"take the Michael?"

Dulcinea del Toboso   Thursday, September 02, 2004, 18:58 GMT
While reading the BBC web site I saw this phrase: "no-one's going to take the Michael because it's too easy to be shown the door."

What is "taking the Michael"?
Damian   Thursday, September 02, 2004, 19:10 GMT
The proper expression is "taking the mickey". It is used a lot in the UK. It means to tease. More crudely, to take the piss out of someone....to tease them, not in a malicious way.

Mickey is a variant of the name Michael, as is Mick. So just as a variation of saying "taking the mickey" some people say "taking the Michael", meaning to tease. They can also change the "taking" bit to "extracting", so "extracting the Michael" means exactly the same thing.

If you suspect someone of teasing you or having you on, you simply say "Are you taking the mickey?" or "Are you taking the Michael?" or "Are you extracting the Michael?"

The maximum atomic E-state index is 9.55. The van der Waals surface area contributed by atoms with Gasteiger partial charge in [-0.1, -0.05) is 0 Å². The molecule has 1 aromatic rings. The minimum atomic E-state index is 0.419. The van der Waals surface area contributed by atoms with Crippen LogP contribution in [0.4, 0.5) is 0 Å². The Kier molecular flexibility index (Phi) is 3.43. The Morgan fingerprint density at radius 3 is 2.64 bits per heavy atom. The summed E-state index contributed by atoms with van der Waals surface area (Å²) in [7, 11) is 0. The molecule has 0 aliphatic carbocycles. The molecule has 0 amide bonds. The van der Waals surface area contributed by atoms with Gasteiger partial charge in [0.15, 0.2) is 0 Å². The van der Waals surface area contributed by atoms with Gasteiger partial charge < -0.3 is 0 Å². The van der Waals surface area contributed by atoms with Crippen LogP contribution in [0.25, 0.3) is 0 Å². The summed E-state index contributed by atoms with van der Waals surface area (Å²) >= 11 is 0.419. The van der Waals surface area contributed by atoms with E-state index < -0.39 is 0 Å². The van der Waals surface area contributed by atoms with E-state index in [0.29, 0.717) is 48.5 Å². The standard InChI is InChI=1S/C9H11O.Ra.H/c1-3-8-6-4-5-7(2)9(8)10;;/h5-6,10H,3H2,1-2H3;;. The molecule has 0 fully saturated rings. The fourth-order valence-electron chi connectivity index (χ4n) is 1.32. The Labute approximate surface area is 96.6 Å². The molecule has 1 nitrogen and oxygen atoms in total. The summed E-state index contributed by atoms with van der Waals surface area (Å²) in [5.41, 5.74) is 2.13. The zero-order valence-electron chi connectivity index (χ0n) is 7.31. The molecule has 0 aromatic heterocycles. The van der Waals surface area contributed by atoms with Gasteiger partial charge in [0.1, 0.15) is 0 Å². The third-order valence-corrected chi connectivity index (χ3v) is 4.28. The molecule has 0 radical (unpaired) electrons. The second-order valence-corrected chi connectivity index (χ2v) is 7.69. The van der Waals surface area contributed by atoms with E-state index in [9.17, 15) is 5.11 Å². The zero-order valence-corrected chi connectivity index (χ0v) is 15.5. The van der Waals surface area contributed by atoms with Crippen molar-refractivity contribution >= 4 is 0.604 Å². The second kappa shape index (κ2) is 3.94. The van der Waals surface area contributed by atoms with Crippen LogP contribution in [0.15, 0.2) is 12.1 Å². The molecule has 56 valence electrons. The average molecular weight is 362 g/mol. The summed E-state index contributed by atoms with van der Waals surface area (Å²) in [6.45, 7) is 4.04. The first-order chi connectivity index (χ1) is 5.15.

Margaret   Wednesday, September 08, 2004, 12:14 GMT
It is an example of the quick turnover of Cockney slang.

Partridge's "Dictionary of Slang and Unconventional English" dates this expression to c. 1950, and gives its origin as rhyming slang ("Mickey Bliss"). Mickey Bliss, thought to be BBC radio personality, has never been conclusively identified. A competing theory is that "taking the mick" was derived from the verb, "micturate" (to urinate).

From 'taking the piss' to 'taking the mick' to 'extracting the Michael' shows that the impetus is to obscure rather than explain, so that the hearer always has to work harder to get the meaning. But it is a game of invention between friends as much as a way of excluding outsiders. Once 'extracting the Michael' has become too commonplace within the group, for example, one might go for something like, 'Are you attempting to remove the Michaelangelo, sunshine?' (This last is not a real idiom – yet.)